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Education Opinion

How Should Schools Respond to Discipline Disparities Affecting Black Girls?

By Larry Ferlazzo — February 21, 2019 3 min read

The new question-of-the-week is:

How should schools and districts respond to discipline disparities affecting black girls?


Editor’s Note: Today’s introduction is written by Dr. Terri N. Watson, who is also guest-editing the series. The three-part series of responses will appear next week, beginning on Sunday.

Dr. Watson is an assistant professor in the Department of Leadership and Human Development at the City College of New York. A Harlem native, her research examines the practices of successful school leaders and the impact of education policies on children, specifically black girls. Dr. Watson is currently serving as the guest editor of a special issue of the Journal of Educational Administration and History. The special issue, A Seat at the Table, will be published in summer 2020. Importantly, it will celebrate the impact, ingenuity, and leadership practices of black girls and women in school contexts in the United States and abroad.

During the American Educational Research Association’s 2016 meeting, Adrienne D. Dixson, Shaun R. Harper, Bettina L. Love, and I sat down with Education Week to discuss the overrepresentation of black girls in school discipline data throughout the country. Despite the fact that black girls make up less than 16 percent of the student population[1], they are punished more than all other girls and most boys in every state in the nation[2]. In addition, in comparison to white girls, black girls are six times more likely to be suspended from school and account for one of three school-related arrests[3]. As part of my conversation, I proffered, “The challenge is not how do we change black girls, ... but how do we make sure that [schools] celebrate ... and view them as assets as opposed to problems.” Since our commentary, while many schools and districts have implemented policies to decrease the use of zero tolerance, a punitive approach included in school discipline policies to intentionally exclude students from their learning environment, little has been done to improve the schooling experiences of black girls.

Scholars have consistently, insistently, and persistently demonstrated how the intersection of race and gender negatively affect black girls’ schooling experiences. Recently, researchers at Georgetown University’s law school found that adults view black girls as “less innocent” and “aggressively feminine” in comparison to white girls of the same age[4]. Hence, this week’s blog begs the question, since we cannot change society’s (mis)perceptions of black girls, “How should schools and districts respond to the discipline disparities affecting black girls’ schooling experiences?”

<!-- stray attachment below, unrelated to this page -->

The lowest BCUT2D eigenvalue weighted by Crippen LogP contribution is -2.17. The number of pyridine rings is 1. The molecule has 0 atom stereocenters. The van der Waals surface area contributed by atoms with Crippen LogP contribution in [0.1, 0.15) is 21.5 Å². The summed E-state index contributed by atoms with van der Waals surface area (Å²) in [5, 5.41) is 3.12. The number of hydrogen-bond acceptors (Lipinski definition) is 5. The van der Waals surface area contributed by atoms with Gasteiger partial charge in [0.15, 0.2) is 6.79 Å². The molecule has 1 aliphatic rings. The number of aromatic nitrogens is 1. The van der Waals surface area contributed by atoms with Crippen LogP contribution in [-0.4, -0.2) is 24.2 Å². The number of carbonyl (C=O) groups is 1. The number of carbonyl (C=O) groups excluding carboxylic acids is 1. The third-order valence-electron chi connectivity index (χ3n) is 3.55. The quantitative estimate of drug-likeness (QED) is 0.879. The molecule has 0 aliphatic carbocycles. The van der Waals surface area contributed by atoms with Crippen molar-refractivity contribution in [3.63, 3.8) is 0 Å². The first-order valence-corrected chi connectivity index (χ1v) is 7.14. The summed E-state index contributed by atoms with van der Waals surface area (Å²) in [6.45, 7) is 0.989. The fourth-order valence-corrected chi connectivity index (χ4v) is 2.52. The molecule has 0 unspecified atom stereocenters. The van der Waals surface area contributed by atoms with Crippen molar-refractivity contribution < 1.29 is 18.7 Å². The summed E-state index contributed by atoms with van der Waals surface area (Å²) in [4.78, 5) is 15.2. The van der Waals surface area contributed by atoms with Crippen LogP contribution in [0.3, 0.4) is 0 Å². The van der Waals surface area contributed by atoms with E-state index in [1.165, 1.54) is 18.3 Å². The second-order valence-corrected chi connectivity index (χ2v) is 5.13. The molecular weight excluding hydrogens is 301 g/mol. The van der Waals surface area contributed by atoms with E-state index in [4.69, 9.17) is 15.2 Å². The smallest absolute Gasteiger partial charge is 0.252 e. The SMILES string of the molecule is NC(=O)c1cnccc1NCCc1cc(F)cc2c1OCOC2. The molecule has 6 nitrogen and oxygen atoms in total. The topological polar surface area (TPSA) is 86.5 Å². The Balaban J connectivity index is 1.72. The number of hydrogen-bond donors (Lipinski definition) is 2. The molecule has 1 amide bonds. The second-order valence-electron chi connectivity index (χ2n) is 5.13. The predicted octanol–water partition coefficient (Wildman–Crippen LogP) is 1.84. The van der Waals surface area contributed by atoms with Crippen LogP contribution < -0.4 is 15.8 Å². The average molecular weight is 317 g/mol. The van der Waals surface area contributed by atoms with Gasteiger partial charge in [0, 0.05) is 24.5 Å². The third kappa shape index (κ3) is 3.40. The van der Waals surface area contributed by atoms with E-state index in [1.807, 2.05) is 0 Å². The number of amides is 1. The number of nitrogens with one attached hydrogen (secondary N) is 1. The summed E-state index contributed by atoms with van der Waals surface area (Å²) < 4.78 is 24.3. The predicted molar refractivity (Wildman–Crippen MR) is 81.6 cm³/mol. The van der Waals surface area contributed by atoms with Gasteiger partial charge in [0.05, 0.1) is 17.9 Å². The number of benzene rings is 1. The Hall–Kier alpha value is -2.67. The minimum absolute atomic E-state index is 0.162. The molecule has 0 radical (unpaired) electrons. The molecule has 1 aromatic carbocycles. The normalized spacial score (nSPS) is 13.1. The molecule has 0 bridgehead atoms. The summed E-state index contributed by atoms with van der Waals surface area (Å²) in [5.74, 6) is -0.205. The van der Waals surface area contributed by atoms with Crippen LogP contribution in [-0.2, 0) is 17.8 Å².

Part One of this series will feature the voices of black girls. Part Two will feature practices schools and districts have and/or should implement to improve the schooling experiences of black girls. Part Three will spotlight the work of education researchers and social-justice activists. For each part, we hope that readers will share their thoughts and knowledge about innovative efforts to improve the schooling experiences of black girls.

[1] Morris, M.W. (2016). Pushout: The Criminalization of Black Girls in Schools. New York: The New Press.

[2] National Women’s Law Center. (2017). Let Her Learn: Stopping School Pushout for Girls of Color. Retrieved from https://nwlc.org/resources/stopping-school-pushout-for-girls-of-color/.

[3] U.S. Department of Education Office for Civil Rights. (2014). Civil Rights Data Collection: Data Snapshot: School Discipline. Retrieved from https://ocrdata.ed.gov/Downloads/CRDC- School-Discipline-Snapshot.pdf

[4] Epstein, R., Blake, J.J, & González, T. (2017). Girlhood Interrupted: The Eerasure of Black Girls’ Childhood. Center on Poverty and Inequality, Georgetown Law. Retrieved from http://www.law.georgetown.edu/academics/centers-institutes/poverty- inequality/upload/girlhood-interrupted.pdf.

The opinions expressed in Classroom Q&A With Larry Ferlazzo are strictly those of the author(s) and do not reflect the opinions or endorsement of Editorial Projects in Education, or any of its publications.

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